The International Monetary Fund has relaxed its debt-cutting target for Greece and only a 10 billion euro ($13 billion) gap remains to be filled for a vital aid installment to be paid, Greece's finance minister said on Friday.
But other sources involved in talks between eurozone finance ministers and the IMF cautioned that the funding gap was far bigger than suggested by Greece, and the two sides were not on the verge of striking a deal to solve the euro zone's most intractable problem, they said.
Finance Minister Yannis Stournaras signalled a compromise was near by saying the IMF had agreed to declare Greece's debt viable if it is projected to fall to 124 percent of GDP in 2020, giving ground on its earlier target of 120 percent.
The Eurogroup of eurozone finance ministers has already agreed on measures to reduce Greek debt to 130 percent of GDP in 2020, Stournaras said.
"That leaves a gap of 5-6 percentage points of GDP to be covered - about 10 billion euros," he told reporters in Brussels.
The EU and IMF are considering bringing the debt down through a combination of interest rate cuts and extension of maturities on the country's loans, plus a debt buyback and a plan under which the European Central Bank would forego profits on its Greek bond holdings, a Greek finance ministry official told Reuters.
Teetering on the verge of bankruptcy, Greece is increasingly frustrated that its lenders are still squabbling over a deal to unlock fresh aid even though the government has pushed through unpopular austerity cuts that brought thousands on to the streets.
Athens says time is running out and that it needs its next installments of almost 44 billion euros in aid to recapitalise banks and stabilise its economy. Its next big debt repayment falls due in mid-December.
It expects the aid to be paid out in one installment, the government spokesman told Greek radio, playing down recent speculation that it could dribble out in bits.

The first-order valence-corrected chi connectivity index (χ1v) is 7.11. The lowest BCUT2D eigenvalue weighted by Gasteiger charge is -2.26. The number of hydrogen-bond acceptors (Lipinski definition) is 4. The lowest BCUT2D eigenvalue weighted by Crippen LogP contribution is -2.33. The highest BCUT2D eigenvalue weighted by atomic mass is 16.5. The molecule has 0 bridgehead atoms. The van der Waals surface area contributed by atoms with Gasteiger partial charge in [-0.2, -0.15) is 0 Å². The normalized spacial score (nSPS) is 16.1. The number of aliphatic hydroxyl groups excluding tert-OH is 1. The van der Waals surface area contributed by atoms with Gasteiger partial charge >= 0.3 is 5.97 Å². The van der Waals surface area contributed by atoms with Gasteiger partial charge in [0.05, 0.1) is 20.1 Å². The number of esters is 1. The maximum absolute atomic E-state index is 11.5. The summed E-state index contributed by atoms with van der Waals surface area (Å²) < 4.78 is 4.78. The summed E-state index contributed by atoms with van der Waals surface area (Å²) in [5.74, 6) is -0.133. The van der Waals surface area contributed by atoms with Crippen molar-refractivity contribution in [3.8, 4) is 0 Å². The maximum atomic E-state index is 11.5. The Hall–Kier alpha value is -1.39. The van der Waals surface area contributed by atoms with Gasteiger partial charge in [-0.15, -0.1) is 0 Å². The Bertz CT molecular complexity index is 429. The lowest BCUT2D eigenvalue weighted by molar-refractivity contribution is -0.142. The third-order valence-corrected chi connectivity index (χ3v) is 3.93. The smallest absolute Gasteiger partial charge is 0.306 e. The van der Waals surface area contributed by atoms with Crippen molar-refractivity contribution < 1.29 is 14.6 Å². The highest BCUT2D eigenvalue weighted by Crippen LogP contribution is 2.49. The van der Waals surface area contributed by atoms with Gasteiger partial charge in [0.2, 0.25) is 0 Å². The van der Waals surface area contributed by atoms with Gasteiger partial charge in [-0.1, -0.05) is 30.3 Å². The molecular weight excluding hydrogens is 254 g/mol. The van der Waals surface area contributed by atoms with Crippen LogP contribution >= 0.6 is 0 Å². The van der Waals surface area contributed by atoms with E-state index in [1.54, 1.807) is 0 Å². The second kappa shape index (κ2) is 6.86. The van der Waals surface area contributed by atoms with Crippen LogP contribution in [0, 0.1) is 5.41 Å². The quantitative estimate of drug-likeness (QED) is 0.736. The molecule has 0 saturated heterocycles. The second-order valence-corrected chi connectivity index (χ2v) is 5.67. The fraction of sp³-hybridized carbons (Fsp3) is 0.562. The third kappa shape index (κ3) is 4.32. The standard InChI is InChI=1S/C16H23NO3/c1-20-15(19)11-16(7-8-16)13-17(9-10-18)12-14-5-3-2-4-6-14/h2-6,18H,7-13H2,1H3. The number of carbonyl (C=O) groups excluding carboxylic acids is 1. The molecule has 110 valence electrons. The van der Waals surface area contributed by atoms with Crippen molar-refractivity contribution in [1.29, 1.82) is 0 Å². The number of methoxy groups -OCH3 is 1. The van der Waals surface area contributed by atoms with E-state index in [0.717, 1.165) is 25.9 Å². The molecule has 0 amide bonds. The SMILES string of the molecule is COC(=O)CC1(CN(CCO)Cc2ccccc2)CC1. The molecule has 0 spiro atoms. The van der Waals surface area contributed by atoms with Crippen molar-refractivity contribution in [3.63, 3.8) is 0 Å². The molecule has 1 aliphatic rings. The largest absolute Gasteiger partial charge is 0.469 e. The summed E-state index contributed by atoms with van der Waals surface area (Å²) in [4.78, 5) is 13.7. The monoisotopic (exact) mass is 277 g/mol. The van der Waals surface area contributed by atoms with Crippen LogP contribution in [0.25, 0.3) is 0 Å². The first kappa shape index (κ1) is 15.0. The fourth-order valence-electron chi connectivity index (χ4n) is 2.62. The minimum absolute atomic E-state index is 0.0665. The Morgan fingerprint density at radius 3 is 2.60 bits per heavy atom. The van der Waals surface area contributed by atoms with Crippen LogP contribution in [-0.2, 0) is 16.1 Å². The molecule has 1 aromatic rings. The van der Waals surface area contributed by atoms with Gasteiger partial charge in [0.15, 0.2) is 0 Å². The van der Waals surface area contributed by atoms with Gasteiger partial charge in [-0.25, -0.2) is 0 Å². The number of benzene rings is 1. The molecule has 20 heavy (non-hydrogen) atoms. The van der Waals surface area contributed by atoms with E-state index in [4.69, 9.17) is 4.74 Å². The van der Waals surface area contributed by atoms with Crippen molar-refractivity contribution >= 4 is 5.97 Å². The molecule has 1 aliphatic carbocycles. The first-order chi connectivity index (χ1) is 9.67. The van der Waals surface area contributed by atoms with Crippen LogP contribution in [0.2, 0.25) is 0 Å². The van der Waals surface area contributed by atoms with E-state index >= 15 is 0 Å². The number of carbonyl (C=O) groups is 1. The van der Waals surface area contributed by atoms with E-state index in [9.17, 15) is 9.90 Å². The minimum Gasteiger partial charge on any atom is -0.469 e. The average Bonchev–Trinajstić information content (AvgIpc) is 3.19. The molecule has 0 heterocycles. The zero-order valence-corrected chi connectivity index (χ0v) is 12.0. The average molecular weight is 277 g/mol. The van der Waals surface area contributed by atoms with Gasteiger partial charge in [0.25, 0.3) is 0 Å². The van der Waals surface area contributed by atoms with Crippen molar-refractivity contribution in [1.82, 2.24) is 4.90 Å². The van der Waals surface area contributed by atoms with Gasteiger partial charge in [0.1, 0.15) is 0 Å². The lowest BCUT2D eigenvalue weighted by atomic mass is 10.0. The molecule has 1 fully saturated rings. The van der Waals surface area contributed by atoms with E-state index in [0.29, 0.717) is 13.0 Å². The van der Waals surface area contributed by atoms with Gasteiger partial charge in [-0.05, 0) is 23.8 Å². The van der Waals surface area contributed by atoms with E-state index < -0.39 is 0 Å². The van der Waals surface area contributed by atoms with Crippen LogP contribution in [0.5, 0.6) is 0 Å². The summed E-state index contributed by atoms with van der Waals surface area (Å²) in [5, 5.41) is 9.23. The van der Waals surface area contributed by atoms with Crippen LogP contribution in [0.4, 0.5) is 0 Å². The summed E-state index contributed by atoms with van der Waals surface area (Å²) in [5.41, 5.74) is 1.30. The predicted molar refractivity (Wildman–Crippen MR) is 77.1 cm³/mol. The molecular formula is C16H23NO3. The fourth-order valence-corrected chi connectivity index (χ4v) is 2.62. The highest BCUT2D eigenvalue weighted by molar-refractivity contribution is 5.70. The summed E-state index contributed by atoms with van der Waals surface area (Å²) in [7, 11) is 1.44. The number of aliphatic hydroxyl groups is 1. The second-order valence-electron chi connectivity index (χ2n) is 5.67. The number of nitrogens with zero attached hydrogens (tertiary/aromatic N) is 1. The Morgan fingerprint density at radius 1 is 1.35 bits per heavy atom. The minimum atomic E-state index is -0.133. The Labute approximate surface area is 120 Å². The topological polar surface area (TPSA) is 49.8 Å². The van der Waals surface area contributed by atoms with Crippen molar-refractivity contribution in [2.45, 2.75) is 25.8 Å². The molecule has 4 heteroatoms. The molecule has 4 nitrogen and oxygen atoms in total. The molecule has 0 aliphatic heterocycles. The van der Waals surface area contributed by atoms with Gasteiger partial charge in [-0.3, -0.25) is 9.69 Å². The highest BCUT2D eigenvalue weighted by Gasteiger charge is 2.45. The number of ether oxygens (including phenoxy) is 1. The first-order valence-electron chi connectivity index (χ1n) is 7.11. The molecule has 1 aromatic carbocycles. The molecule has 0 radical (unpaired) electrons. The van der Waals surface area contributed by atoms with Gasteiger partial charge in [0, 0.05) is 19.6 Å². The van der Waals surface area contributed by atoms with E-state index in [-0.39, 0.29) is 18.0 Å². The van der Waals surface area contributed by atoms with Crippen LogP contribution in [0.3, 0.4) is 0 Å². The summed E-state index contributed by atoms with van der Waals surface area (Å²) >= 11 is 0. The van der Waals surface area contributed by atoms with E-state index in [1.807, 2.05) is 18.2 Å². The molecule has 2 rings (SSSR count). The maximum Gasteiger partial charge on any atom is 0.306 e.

The euro hit a three-week high against the dollar on growing optimism that Greece's lenders were close to an agreement.
Eurozone finance ministers, the IMF and the ECB failed earlier this week to agree on how to get Greek debt down to a manageable level and will have a third go at resolving the issue on Monday.
European paymaster Germany expressed optimism that a deal could be struck at that meeting. "I am very hopeful that we can reach a solution on the question of the payment of the Greece tranches on Monday," said Chancellor Angela Merkel.
She repeated her opposition to euro zone member states writing off a portion of their Greek bond holdings, known as a haircut. "We reject such a debt haircut. We want to find another solution," she told a news briefing.
Eurozone finance ministers will also hold a teleconference on Saturday to prepare for Monday's meeting, officials said.
A senior source involved in the negotiations confirmed that the IMF would now accept 124 percent as a target but was dismissive of the gap amounting to only 10 billion euros.
"There are still things missing to an agreement," the source said. "The 10 billion is too optimistic."
A Greek finance ministry official said the ECB could relinquish 9 billion euros of profits on the Greek bonds it holds, as part of the measures to bring debt in 2020 down from a previous estimate of 144 percent of GDP.
Other options include saving 8 billion euros from cutting the interest rate, extending maturities on Greek debt and spending 10 billion euros to buy back around 30 billion euros in debt at a deep discount.
Greece has already begun preparations for the buyback, which could be completed by the end of the year if eurozone finance ministers approve the move, the official said.
Current government projections put Greek debt at 340.6 billion euros, or 175.6 percent of GDP at the end of 2012. It is expected to peak at 357.7 billion euros, almost 191 percent, in 2015.
According to a document circulated at the Eurogroup meeting, Greece's debt cannot be cut to 120 percent of GDP by 2020 unless eurozone governments accepted the haircut, which Germany has said would be illegal.
The document prepared for the meeting of eurozone finance ministers and seen by Reuters spelled out several options now cited by Greek officials — including using about 10 billion euros to buy back bonds at between 30 and 35 cents in the euro.
Many Greek retail bondholders are still angry about a debt restructuring earlier this year that imposed heavy losses on private holders of Greek debt.
About 40 retail bondholders pushed past security at the ruling conservative New Democracy party's offices in Athens on Friday, pelted a portrait of party founder Constantinos Karamanlis with eggs and scuffled with guards.
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